Definitions

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Etymologies

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Examples

  • a doji, a Japanese word that is translated as "mistake."

    TradingMarkets

  • These days (called doji days in candlestick analysis) reveal a close struggle between buyers and sellers and often foreshadow reversal.

    TradingMarkets

  • These days (called doji days in candlestick analysis) reveal a close struggle between buyers and sellers and often foreshadow reversal.

    TradingMarkets

  • These days (called doji days in candlestick analysis) reveal a close struggle between buyers and sellers and often foreshadow reversal.

    TradingMarkets

  • These days (called doji days in candlestick analysis) reveal a close struggle between buyers and sellers and often foreshadow reversal.

    TradingMarkets

  • These days (called doji days in candlestick analysis) reveal a close struggle between buyers and sellers and often foreshadow reversal.

    TradingMarkets

  • Tuesday's candle was a doji, which is the first step in a potential reversal - the next step in candlestick trading is the confirmation - which is a higher close.

    Safehaven

  • From a technical perspective, the euro's lower start early Monday created a "doji" pattern on the daily candlestick chart suggesting scope for a pullback by the euro, said Kathleen

    MarketWatch.com - Top Stories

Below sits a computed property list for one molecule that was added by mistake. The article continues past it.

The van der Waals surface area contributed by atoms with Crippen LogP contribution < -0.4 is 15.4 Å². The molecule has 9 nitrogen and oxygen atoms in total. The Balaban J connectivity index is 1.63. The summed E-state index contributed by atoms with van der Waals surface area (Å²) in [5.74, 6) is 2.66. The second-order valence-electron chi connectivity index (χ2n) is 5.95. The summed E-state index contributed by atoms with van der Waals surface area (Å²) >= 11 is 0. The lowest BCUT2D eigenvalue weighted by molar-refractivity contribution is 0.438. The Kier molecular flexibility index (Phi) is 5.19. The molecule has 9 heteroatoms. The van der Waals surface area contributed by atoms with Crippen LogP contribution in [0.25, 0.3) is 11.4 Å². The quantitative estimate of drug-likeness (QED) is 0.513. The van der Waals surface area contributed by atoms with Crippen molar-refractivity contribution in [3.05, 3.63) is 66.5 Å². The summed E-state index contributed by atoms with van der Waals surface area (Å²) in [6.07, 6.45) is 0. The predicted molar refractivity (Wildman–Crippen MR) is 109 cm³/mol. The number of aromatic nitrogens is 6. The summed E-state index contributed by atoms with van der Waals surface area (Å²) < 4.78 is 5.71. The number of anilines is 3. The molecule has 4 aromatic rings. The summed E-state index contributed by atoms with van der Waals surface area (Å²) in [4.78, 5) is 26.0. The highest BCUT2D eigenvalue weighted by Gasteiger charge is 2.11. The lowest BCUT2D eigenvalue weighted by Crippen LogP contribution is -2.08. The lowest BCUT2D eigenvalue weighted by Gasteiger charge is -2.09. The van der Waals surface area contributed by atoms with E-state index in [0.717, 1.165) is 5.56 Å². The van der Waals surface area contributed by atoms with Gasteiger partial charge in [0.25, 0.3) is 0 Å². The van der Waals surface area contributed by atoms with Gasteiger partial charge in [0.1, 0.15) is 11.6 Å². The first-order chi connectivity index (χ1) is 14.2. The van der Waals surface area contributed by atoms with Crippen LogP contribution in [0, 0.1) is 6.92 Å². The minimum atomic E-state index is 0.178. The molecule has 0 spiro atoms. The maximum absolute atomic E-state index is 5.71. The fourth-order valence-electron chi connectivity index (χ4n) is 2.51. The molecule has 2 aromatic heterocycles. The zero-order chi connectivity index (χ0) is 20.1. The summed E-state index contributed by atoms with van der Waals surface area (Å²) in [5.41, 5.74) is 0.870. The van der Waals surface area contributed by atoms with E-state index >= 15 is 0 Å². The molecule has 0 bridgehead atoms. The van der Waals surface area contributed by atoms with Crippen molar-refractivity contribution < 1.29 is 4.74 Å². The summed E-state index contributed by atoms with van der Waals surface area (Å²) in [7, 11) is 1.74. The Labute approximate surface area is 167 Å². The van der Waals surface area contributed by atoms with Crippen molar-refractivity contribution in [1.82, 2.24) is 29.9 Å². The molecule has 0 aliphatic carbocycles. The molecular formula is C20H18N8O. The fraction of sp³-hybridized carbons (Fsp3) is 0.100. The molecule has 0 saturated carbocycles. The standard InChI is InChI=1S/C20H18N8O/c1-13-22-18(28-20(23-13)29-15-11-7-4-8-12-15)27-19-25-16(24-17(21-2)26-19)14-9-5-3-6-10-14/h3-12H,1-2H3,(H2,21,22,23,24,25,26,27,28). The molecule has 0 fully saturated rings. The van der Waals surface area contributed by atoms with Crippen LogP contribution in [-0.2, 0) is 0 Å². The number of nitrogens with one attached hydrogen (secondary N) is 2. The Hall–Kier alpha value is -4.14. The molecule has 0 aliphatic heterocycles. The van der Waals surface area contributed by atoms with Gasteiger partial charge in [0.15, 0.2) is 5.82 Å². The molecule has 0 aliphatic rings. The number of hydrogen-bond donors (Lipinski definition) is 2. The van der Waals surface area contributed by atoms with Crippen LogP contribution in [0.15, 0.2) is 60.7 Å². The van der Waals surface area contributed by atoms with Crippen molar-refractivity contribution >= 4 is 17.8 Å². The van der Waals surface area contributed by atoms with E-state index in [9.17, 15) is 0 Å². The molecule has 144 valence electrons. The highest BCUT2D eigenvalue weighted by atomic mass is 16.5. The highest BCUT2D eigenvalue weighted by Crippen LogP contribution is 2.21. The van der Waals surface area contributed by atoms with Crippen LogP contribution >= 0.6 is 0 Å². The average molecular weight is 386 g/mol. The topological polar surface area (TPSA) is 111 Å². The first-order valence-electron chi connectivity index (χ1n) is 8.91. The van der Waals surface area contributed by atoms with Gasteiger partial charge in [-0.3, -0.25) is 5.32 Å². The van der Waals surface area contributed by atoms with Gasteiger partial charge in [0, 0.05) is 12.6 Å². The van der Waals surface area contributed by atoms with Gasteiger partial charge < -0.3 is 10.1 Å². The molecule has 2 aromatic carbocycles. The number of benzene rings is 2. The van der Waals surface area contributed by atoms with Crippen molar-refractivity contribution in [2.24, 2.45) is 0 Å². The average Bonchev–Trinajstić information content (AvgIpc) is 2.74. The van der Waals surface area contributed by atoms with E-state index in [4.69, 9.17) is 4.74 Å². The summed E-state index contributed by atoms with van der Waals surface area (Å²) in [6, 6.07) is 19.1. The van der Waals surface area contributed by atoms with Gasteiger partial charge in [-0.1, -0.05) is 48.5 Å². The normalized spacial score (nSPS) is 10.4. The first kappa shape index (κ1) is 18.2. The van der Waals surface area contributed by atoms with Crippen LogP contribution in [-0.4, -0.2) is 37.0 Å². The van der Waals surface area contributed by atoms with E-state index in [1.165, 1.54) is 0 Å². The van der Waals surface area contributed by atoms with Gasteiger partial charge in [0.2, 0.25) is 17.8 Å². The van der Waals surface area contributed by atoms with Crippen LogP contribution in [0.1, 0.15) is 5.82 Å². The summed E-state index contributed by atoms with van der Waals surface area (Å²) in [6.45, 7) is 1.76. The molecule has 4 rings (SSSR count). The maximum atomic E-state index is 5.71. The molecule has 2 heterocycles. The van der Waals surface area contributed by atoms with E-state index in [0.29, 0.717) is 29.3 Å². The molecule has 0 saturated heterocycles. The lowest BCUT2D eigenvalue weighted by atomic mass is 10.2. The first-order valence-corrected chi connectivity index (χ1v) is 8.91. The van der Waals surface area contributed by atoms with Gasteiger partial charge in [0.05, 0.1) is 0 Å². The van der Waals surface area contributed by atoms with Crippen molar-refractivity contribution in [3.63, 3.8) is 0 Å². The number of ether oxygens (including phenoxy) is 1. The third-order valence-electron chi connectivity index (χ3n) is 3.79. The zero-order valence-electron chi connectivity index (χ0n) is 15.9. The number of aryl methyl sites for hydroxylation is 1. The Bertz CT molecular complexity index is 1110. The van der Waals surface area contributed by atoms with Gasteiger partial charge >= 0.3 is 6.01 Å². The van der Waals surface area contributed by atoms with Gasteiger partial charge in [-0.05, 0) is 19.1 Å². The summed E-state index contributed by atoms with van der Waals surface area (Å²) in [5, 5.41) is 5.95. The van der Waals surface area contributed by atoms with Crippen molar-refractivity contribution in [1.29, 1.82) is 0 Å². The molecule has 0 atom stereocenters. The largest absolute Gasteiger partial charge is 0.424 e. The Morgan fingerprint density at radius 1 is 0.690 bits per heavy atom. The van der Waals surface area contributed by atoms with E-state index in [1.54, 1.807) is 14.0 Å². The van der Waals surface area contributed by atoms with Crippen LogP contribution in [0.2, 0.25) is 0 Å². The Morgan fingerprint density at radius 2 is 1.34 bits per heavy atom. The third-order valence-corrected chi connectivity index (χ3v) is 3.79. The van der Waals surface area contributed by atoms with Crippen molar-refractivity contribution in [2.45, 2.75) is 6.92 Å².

• From a technical perspective, the euro's lower start early Monday created a "doji" pattern on the daily candlestick chart suggesting scope for a pullback by the euro, said Kathleen

    Euro weakens amid Portugal jitters Currencies - MarketWatch

  • From a technical perspective, the euro's lower start early Monday created a "doji" pattern on the daily candlestick chart suggesting scope for a pullback by the euro, said Kathleen

    Euro weakens amid Portugal jitters Currencies - MarketWatch

Comments

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  • The first definition example listed above ("mistake") relative to candlestick charts is a mistranslation. That's b/c "doji" is one of those wicked little trip-you-up homophones, each with its own meaning: think of "sea", "see", "sì" or "C". The doji referred to in trading is written as 同事; the doji mistakenly defined as, well, mistake, is written as ドジ - and even if you can't read Japanese you can see that the two words (or more accurately, sets of characters) are quite different. So while "mistake" is one of the English meanings of the doji homophone, it's not the appropriate one here...

    In this case, the accurate definition is "same event", b/c a doji candlestick shows us that although during a trading session a given security's price may move up or down from the opening level, it ends up closing at or very near its opening (the buyers and sellers were evenly matched). The opening and closing 'event' are the same. Hence, "same event".

    But what's with all this Japanese terminology relating to candlestick charts anyway? - doji, marubozu, harami cross and so on? After all, candlestick charts are confusing enough on their own to the beginning trader... Well, there's a great reason and it's that we owe the very existence of these helpful charts (yes, like any other analytics tool, they're extremely useful once understood) to the Japanese: specifically one rice trader, brilliant innovator and observer of human & market psychology from the 1700's by the name of Munehisa Honma (本間 宗久), who first thought them up. Whose name, if you ask me, should translate as "terribly clever chap".  ;-)

    September 4, 2017